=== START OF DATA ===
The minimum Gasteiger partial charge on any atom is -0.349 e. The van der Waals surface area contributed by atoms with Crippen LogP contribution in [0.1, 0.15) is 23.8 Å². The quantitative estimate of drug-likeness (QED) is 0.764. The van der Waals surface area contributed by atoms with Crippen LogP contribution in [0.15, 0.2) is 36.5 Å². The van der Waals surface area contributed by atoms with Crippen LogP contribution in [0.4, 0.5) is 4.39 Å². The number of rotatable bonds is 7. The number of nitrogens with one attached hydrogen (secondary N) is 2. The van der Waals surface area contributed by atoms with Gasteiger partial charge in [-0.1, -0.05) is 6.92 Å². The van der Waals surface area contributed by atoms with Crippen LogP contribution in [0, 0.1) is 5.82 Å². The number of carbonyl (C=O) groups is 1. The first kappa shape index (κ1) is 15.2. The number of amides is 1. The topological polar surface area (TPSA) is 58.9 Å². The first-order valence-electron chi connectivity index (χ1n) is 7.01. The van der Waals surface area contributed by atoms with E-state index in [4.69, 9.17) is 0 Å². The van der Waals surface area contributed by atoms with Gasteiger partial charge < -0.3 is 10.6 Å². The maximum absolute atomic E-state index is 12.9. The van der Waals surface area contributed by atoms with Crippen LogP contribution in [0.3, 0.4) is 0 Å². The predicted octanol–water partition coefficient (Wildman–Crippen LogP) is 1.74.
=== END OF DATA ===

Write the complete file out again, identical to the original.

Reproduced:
The minimum Gasteiger partial charge on any atom is -0.349 e. The van der Waals surface area contributed by atoms with Crippen LogP contribution in [0.1, 0.15) is 23.8 Å². The quantitative estimate of drug-likeness (QED) is 0.764. The van der Waals surface area contributed by atoms with Crippen LogP contribution in [0.15, 0.2) is 36.5 Å². The van der Waals surface area contributed by atoms with Crippen LogP contribution in [0.4, 0.5) is 4.39 Å². The number of rotatable bonds is 7. The number of nitrogens with one attached hydrogen (secondary N) is 2. The van der Waals surface area contributed by atoms with Gasteiger partial charge in [-0.1, -0.05) is 6.92 Å². The van der Waals surface area contributed by atoms with Crippen LogP contribution in [0, 0.1) is 5.82 Å². The number of carbonyl (C=O) groups is 1. The first kappa shape index (κ1) is 15.2. The number of amides is 1. The topological polar surface area (TPSA) is 58.9 Å². The first-order valence-electron chi connectivity index (χ1n) is 7.01. The van der Waals surface area contributed by atoms with E-state index in [4.69, 9.17) is 0 Å². The van der Waals surface area contributed by atoms with Gasteiger partial charge < -0.3 is 10.6 Å². The maximum absolute atomic E-state index is 12.9. The van der Waals surface area contributed by atoms with Crippen LogP contribution in [0.3, 0.4) is 0 Å². The predicted octanol–water partition coefficient (Wildman–Crippen LogP) is 1.74.